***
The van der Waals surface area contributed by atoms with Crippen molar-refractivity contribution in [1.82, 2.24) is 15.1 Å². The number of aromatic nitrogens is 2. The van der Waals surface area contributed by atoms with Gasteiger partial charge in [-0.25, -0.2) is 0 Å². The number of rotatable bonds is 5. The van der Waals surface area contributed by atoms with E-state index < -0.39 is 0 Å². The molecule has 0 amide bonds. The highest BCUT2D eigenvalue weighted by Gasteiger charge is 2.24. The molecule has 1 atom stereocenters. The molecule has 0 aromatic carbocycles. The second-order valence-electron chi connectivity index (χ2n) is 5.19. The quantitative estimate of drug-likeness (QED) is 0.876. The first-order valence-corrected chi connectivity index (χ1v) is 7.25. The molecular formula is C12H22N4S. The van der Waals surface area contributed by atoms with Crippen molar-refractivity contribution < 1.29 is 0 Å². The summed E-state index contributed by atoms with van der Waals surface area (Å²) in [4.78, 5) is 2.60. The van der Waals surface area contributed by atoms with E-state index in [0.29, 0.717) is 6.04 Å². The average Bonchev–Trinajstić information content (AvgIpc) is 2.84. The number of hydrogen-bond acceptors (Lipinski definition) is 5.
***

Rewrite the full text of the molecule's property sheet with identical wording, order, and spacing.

The van der Waals surface area contributed by atoms with Crippen molar-refractivity contribution in [1.82, 2.24) is 15.1 Å². The number of aromatic nitrogens is 2. The van der Waals surface area contributed by atoms with Gasteiger partial charge in [-0.25, -0.2) is 0 Å². The number of rotatable bonds is 5. The van der Waals surface area contributed by atoms with E-state index < -0.39 is 0 Å². The molecule has 0 amide bonds. The highest BCUT2D eigenvalue weighted by Gasteiger charge is 2.24. The molecule has 1 atom stereocenters. The molecule has 0 aromatic carbocycles. The second-order valence-electron chi connectivity index (χ2n) is 5.19. The quantitative estimate of drug-likeness (QED) is 0.876. The first-order valence-corrected chi connectivity index (χ1v) is 7.25. The molecular formula is C12H22N4S. The van der Waals surface area contributed by atoms with Crippen molar-refractivity contribution < 1.29 is 0 Å². The summed E-state index contributed by atoms with van der Waals surface area (Å²) in [4.78, 5) is 2.60. The van der Waals surface area contributed by atoms with E-state index in [0.29, 0.717) is 6.04 Å². The average Bonchev–Trinajstić information content (AvgIpc) is 2.84. The number of hydrogen-bond acceptors (Lipinski definition) is 5.